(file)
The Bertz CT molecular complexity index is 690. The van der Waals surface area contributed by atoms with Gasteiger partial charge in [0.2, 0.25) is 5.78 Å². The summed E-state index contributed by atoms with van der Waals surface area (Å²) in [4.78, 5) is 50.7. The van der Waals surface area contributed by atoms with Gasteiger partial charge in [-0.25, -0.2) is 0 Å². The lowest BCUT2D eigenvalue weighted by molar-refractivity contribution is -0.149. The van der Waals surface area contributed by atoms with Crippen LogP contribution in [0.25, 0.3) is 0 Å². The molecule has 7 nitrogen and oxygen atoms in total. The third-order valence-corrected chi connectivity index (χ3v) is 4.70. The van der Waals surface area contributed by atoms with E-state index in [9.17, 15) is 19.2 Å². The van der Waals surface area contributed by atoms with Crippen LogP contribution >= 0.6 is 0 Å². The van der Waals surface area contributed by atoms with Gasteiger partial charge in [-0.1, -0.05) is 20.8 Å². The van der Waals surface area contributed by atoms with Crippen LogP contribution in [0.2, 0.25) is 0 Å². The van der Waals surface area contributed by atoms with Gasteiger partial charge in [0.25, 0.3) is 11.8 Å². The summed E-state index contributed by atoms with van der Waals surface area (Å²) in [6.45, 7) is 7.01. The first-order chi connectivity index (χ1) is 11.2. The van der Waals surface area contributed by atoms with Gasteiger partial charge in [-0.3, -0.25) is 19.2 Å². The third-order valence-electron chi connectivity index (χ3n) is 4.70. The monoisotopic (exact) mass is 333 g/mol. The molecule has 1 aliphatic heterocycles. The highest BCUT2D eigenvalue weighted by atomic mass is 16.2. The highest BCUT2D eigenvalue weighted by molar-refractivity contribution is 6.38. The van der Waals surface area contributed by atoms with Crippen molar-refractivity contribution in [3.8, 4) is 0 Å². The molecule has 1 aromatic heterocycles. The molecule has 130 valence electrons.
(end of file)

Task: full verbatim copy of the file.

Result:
The Bertz CT molecular complexity index is 690. The van der Waals surface area contributed by atoms with Gasteiger partial charge in [0.2, 0.25) is 5.78 Å². The summed E-state index contributed by atoms with van der Waals surface area (Å²) in [4.78, 5) is 50.7. The van der Waals surface area contributed by atoms with Gasteiger partial charge in [-0.25, -0.2) is 0 Å². The lowest BCUT2D eigenvalue weighted by molar-refractivity contribution is -0.149. The van der Waals surface area contributed by atoms with Crippen LogP contribution in [0.25, 0.3) is 0 Å². The molecule has 7 nitrogen and oxygen atoms in total. The third-order valence-corrected chi connectivity index (χ3v) is 4.70. The van der Waals surface area contributed by atoms with E-state index in [9.17, 15) is 19.2 Å². The van der Waals surface area contributed by atoms with Crippen LogP contribution >= 0.6 is 0 Å². The van der Waals surface area contributed by atoms with Gasteiger partial charge in [-0.1, -0.05) is 20.8 Å². The van der Waals surface area contributed by atoms with Crippen LogP contribution in [0.2, 0.25) is 0 Å². The van der Waals surface area contributed by atoms with Gasteiger partial charge in [0.25, 0.3) is 11.8 Å². The summed E-state index contributed by atoms with van der Waals surface area (Å²) in [6.45, 7) is 7.01. The first-order chi connectivity index (χ1) is 11.2. The van der Waals surface area contributed by atoms with Gasteiger partial charge in [-0.3, -0.25) is 19.2 Å². The third-order valence-electron chi connectivity index (χ3n) is 4.70. The monoisotopic (exact) mass is 333 g/mol. The molecule has 1 aliphatic heterocycles. The highest BCUT2D eigenvalue weighted by atomic mass is 16.2. The highest BCUT2D eigenvalue weighted by molar-refractivity contribution is 6.38. The van der Waals surface area contributed by atoms with Crippen molar-refractivity contribution in [3.8, 4) is 0 Å². The molecule has 1 aromatic heterocycles. The molecule has 130 valence electrons.